After all the work I’ve done to the cabinet and playfield, there was one part that still stood out as needing attention. The apron. It’s by no means terrible, as I’ve seen much (MUCH) worse. But it now stands out as being below standard when compared against everything else done to the game. So it’s time to give the apron a face lift. There were two options in front of me to consider for the face lift. The first is a set of black decals to keep it looking original. The second option (which was more appealing) is to go with a fancy set of 2.0 apron decals from Retro Refurbs. These are printed on a chrome style material and give a cool looking rainbow shine effect when light reflects off the surface. The perfect look for a 2.0 machine with this theme!
Who likes self punishment? I do, it seems. My BoP 2.0 machine came with a touched up and clear coated playfield when I purchased it 14 months ago and it’s a task I knew I would get to at some point. But when you’re having fun playing a game, it’s hard to take it offline for some major changes. Playfield swaps are a time consuming process, so it’s not something I’ve been looking forward to. I gained some excellent experience when I did my Pinbot CPR playfield a couple of years ago and I’ll be rolling that knowledge in to how I approach this one. The up side here is the replacement playfield is an existing playfield, so all screw holes (both sides) are already there. New playfields have (most) screw holes dimpled, but can be up to 1mm out in any direction (according to CPR – not sure if that also applies to other playfield makers). On my Pinbot playfield, I found many dimples missing on the underside. This can be a pain for assemblies under the playfield that are made up of 2 or 3 components, consisting of up to 12 screws, which all need to line up in order for it to operate smoothly. The current playfield in my game isn’t bad by any stretch as mylar across the central playfield and pop bumper areas has protected most of it. I actually think it would make a great drop in replacement for someone who has a trashed playfield or someone who wants to touch up and clear coat one for themselves. Time to begin the process.
When it comes to my Bride of Pinbot 2.0, I can’t help myself. I’m always looking to add upgrades and improvements as it’s my favorite game. With a four week break coming up, I have plans for a playfield swap and new decals over the Xmas holidays. Before I get to that however, there are a couple of smaller things I want to get done. The first is replacing the board that controls the lamps on the brides helmet with an upgraded version. When switching to LED’s, you lose the fade effect that would normally be present as part of the lamp sequence that plays out. As a result the different chase sequences that play out on the brides helmet are not smooth. Luckily, a pinside member created a new board to solve this. It can be used in a standard BoP and also a 2.0 machine.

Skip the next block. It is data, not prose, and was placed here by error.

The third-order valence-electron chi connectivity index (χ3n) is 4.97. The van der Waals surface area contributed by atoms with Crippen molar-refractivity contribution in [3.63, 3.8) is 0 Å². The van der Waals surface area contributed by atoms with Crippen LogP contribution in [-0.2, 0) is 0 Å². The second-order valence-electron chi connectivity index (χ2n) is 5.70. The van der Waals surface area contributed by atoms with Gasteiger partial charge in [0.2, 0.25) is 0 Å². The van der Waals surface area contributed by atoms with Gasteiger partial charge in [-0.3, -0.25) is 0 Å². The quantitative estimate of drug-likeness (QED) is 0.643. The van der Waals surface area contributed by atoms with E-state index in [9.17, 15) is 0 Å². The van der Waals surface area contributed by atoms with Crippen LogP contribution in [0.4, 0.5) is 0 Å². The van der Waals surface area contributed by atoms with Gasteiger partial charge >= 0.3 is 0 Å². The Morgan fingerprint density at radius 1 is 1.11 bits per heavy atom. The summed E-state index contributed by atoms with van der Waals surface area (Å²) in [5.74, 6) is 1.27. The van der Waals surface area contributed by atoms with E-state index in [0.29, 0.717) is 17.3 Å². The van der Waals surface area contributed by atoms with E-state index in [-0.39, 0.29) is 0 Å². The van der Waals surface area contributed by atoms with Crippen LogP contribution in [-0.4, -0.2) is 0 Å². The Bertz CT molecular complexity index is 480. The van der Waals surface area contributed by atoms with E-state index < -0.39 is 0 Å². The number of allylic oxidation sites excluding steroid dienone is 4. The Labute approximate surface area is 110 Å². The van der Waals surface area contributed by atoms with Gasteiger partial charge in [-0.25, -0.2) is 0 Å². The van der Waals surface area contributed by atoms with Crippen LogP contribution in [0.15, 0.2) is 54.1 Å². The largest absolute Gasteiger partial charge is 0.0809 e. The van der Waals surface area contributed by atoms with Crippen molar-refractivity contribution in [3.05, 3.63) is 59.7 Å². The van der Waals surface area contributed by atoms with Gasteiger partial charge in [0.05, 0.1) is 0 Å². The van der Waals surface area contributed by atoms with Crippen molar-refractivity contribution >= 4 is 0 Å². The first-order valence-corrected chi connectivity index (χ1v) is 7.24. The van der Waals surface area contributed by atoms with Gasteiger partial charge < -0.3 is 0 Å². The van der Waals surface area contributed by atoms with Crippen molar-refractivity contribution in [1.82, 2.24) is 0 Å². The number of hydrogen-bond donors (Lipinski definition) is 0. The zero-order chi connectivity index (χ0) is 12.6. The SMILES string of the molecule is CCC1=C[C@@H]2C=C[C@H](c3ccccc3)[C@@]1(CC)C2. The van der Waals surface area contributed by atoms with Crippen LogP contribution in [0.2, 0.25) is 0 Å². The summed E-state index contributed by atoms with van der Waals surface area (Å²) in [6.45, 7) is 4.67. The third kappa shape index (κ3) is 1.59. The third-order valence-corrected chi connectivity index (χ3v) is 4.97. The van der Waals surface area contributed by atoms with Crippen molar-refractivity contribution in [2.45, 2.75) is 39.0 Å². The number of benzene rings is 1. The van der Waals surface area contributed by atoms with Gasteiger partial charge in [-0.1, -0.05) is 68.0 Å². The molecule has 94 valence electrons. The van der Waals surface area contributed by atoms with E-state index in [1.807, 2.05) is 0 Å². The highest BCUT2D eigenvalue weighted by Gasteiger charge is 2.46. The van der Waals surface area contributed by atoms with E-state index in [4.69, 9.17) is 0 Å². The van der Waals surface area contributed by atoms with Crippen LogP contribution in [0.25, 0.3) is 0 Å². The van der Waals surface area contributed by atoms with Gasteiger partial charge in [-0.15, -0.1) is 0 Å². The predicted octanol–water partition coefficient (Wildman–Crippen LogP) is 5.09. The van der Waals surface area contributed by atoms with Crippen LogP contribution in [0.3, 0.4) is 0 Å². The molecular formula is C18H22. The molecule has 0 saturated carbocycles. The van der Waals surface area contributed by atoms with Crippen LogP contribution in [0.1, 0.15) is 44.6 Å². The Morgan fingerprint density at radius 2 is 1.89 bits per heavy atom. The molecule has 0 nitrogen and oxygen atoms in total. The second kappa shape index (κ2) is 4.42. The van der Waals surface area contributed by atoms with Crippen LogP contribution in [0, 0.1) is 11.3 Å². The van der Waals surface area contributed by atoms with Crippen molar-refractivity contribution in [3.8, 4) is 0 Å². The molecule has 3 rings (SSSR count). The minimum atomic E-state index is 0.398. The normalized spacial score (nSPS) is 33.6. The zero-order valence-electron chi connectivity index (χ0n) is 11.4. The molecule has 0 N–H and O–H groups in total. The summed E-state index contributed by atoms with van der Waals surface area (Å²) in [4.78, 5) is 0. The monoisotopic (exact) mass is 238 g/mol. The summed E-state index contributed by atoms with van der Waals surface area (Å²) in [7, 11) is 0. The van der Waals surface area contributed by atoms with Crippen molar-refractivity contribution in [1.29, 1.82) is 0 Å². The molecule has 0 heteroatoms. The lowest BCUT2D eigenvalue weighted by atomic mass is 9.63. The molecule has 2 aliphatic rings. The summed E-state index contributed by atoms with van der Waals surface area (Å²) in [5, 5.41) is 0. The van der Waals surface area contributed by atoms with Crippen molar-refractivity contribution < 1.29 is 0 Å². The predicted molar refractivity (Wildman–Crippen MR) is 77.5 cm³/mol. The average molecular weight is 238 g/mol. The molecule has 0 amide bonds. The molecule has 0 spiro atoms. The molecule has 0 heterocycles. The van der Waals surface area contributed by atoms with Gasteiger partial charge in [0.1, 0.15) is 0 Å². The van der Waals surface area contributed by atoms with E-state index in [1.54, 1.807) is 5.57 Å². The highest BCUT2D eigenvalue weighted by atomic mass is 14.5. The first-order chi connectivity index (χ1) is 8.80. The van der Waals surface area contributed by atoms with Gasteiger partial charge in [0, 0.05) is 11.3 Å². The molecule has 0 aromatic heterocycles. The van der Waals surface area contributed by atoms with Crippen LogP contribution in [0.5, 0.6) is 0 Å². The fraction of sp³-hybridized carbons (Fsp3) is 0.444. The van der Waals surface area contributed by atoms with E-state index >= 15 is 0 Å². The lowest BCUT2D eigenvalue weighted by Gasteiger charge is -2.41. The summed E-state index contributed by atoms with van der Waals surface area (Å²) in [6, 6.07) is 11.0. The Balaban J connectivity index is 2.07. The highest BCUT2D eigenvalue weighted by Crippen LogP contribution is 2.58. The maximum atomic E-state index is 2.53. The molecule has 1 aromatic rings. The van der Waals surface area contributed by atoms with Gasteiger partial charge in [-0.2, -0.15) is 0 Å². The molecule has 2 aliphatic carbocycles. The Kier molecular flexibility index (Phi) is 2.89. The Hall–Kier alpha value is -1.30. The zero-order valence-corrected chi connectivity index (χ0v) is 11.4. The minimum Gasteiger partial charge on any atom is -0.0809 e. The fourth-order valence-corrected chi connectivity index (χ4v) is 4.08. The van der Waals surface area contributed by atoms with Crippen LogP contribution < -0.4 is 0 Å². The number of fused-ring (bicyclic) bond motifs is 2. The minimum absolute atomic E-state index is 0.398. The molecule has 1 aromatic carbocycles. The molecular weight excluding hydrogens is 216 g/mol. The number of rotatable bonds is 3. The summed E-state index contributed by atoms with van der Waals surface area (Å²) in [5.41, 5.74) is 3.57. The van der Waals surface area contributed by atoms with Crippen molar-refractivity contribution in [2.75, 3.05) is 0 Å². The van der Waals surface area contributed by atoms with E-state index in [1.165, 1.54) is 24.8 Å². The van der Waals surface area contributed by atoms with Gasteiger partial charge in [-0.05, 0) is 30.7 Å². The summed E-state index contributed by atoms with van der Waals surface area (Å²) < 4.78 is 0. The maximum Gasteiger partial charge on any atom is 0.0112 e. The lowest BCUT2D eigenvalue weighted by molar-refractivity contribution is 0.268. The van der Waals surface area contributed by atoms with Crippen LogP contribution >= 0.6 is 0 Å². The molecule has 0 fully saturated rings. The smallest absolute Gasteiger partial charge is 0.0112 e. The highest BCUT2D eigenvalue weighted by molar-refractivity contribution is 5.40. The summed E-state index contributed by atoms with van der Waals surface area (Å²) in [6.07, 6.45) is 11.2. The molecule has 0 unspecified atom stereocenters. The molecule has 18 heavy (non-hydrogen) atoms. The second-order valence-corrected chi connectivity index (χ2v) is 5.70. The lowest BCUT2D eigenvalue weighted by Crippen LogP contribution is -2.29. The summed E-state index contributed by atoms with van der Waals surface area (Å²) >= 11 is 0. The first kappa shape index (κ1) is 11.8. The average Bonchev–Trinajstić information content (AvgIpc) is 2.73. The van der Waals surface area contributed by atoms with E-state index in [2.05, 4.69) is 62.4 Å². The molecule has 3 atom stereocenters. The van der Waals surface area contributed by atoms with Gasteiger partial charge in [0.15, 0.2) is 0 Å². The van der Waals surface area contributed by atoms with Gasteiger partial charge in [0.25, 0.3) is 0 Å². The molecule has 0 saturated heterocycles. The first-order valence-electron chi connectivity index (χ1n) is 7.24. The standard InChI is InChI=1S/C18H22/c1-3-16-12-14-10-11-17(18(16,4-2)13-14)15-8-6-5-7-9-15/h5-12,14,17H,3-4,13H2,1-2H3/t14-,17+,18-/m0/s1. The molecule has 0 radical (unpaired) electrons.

Something that has been on my to do list for the last 8 months is take a backup (drive mirror) of the hard drive in my Bride of Pinbot 2.0 machine. At the very heart of the 2.0 upgrade kit is a mini PC running Windows on a solid state drive (SSD). Solid state drives are very reliable, but like any computer – it’s at risk of failure over time. If your BoP 2.0 hard drive becomes corrupt or the drive dies – there’s no install CD to run and get it up again. The mini PC hardware can be replaced – but what’s on that drive can’t. Small SSD’s are cheap now (the one I purchased for this backup here was $35AU) and because it is just a Windows computer, you can mirror the drive with a full backup should some disaster occur. I thought I would put together this post for any other BoP 2.0 owners wanting to mirror their drive so it’s easy to restore if a new HDD / computer is needed. There’s a good video tutorial for backing up your BoP 2.0 on YouTube (https://www.youtube.com/watch?v=pOLaBT30dpM&t=849s), which uses a different method to what I cover here. Both methods work though, so go with what you’re more comfortable with 🙂
I’ve been so busy lately working on other peoples machines, I decided to set aside a few hours this week to work through a few “to do” items on my own games. One of the things I’ve been really looking forward to doing is installing the Aux flipper switch upgrade board to my BoP 2.0. What is this? At present, when you’re in the profile menus or video mode, where the flippers would be disabled in modern DMD games, they are still enabled in BoP 2.0. So as you play the video mode, the flippers are still flipping away when you press the buttons. Scott Danesi created a small upgrade board which hooks in to two extra switches on the P-ROC board (CPU board supplied with the BoP 2.0 kit) and allows the flippers to be disabled while still registering presses. The kit is really straight forward and can be installed by anyone.